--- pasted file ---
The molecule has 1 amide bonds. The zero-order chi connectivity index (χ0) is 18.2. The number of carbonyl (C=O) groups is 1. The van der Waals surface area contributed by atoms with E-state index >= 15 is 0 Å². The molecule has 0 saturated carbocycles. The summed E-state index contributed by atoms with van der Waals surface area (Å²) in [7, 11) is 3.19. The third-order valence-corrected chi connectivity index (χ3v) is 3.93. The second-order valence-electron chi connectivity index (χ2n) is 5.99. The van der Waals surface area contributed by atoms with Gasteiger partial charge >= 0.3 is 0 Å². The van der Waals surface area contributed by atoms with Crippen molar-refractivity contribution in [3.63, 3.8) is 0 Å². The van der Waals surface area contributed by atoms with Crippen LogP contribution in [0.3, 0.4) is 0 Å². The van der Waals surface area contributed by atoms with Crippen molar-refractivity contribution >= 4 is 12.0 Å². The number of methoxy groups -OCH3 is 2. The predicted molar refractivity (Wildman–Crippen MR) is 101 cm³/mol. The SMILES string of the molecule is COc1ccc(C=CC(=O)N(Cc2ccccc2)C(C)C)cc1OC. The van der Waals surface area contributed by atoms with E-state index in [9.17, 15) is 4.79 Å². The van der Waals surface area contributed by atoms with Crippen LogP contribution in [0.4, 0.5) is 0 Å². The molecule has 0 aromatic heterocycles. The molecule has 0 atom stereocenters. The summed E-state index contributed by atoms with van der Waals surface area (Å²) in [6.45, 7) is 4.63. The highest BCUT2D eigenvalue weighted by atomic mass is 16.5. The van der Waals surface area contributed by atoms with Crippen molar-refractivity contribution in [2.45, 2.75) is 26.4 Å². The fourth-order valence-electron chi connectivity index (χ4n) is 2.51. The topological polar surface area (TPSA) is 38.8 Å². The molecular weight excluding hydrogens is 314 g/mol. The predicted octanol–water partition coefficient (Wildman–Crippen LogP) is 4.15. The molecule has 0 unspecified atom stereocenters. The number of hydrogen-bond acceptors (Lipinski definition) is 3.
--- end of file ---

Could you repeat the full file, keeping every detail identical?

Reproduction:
The molecule has 1 amide bonds. The zero-order chi connectivity index (χ0) is 18.2. The number of carbonyl (C=O) groups is 1. The van der Waals surface area contributed by atoms with E-state index >= 15 is 0 Å². The molecule has 0 saturated carbocycles. The summed E-state index contributed by atoms with van der Waals surface area (Å²) in [7, 11) is 3.19. The third-order valence-corrected chi connectivity index (χ3v) is 3.93. The second-order valence-electron chi connectivity index (χ2n) is 5.99. The van der Waals surface area contributed by atoms with Gasteiger partial charge >= 0.3 is 0 Å². The van der Waals surface area contributed by atoms with Crippen molar-refractivity contribution in [3.63, 3.8) is 0 Å². The van der Waals surface area contributed by atoms with Crippen LogP contribution in [0.3, 0.4) is 0 Å². The van der Waals surface area contributed by atoms with Crippen molar-refractivity contribution >= 4 is 12.0 Å². The number of methoxy groups -OCH3 is 2. The predicted molar refractivity (Wildman–Crippen MR) is 101 cm³/mol. The SMILES string of the molecule is COc1ccc(C=CC(=O)N(Cc2ccccc2)C(C)C)cc1OC. The van der Waals surface area contributed by atoms with E-state index in [9.17, 15) is 4.79 Å². The van der Waals surface area contributed by atoms with Crippen LogP contribution in [0.4, 0.5) is 0 Å². The molecule has 0 aromatic heterocycles. The molecule has 0 atom stereocenters. The summed E-state index contributed by atoms with van der Waals surface area (Å²) in [6.45, 7) is 4.63. The highest BCUT2D eigenvalue weighted by atomic mass is 16.5. The van der Waals surface area contributed by atoms with Crippen molar-refractivity contribution in [2.45, 2.75) is 26.4 Å². The fourth-order valence-electron chi connectivity index (χ4n) is 2.51. The topological polar surface area (TPSA) is 38.8 Å². The molecular weight excluding hydrogens is 314 g/mol. The predicted octanol–water partition coefficient (Wildman–Crippen LogP) is 4.15. The molecule has 0 unspecified atom stereocenters. The number of hydrogen-bond acceptors (Lipinski definition) is 3.